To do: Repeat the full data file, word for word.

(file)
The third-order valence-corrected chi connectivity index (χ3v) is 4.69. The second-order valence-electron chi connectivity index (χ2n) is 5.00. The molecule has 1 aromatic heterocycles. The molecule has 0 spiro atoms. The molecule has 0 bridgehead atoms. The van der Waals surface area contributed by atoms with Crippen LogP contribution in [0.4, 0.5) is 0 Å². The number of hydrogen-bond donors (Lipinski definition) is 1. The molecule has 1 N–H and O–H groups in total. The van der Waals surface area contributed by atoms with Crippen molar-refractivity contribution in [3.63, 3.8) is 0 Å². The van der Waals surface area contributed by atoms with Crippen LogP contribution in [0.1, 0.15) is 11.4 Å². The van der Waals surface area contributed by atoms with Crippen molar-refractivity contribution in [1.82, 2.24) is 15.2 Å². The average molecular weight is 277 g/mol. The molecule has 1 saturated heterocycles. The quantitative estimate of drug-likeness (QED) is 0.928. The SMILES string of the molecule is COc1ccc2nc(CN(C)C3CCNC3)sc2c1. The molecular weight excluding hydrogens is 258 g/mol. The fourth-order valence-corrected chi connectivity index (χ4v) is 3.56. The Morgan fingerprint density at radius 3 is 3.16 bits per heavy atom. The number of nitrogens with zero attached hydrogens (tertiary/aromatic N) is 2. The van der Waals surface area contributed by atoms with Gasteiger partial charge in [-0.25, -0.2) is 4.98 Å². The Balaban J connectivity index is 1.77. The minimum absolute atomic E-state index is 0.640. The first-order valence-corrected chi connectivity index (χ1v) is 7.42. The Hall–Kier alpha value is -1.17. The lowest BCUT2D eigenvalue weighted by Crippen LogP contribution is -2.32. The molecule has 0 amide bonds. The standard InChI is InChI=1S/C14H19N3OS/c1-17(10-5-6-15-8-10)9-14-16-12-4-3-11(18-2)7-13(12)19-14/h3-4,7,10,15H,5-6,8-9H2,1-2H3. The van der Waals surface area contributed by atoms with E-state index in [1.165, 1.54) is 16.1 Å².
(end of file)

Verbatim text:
The third-order valence-corrected chi connectivity index (χ3v) is 4.69. The second-order valence-electron chi connectivity index (χ2n) is 5.00. The molecule has 1 aromatic heterocycles. The molecule has 0 spiro atoms. The molecule has 0 bridgehead atoms. The van der Waals surface area contributed by atoms with Crippen LogP contribution in [0.4, 0.5) is 0 Å². The number of hydrogen-bond donors (Lipinski definition) is 1. The molecule has 1 N–H and O–H groups in total. The van der Waals surface area contributed by atoms with Crippen molar-refractivity contribution in [3.63, 3.8) is 0 Å². The van der Waals surface area contributed by atoms with Crippen LogP contribution in [0.1, 0.15) is 11.4 Å². The van der Waals surface area contributed by atoms with Crippen molar-refractivity contribution in [1.82, 2.24) is 15.2 Å². The average molecular weight is 277 g/mol. The molecule has 1 saturated heterocycles. The quantitative estimate of drug-likeness (QED) is 0.928. The SMILES string of the molecule is COc1ccc2nc(CN(C)C3CCNC3)sc2c1. The molecular weight excluding hydrogens is 258 g/mol. The fourth-order valence-corrected chi connectivity index (χ4v) is 3.56. The Morgan fingerprint density at radius 3 is 3.16 bits per heavy atom. The number of nitrogens with zero attached hydrogens (tertiary/aromatic N) is 2. The van der Waals surface area contributed by atoms with Gasteiger partial charge in [-0.25, -0.2) is 4.98 Å². The Balaban J connectivity index is 1.77. The minimum absolute atomic E-state index is 0.640. The first-order valence-corrected chi connectivity index (χ1v) is 7.42. The Hall–Kier alpha value is -1.17. The lowest BCUT2D eigenvalue weighted by Crippen LogP contribution is -2.32. The molecule has 0 amide bonds. The standard InChI is InChI=1S/C14H19N3OS/c1-17(10-5-6-15-8-10)9-14-16-12-4-3-11(18-2)7-13(12)19-14/h3-4,7,10,15H,5-6,8-9H2,1-2H3. The van der Waals surface area contributed by atoms with E-state index in [1.165, 1.54) is 16.1 Å².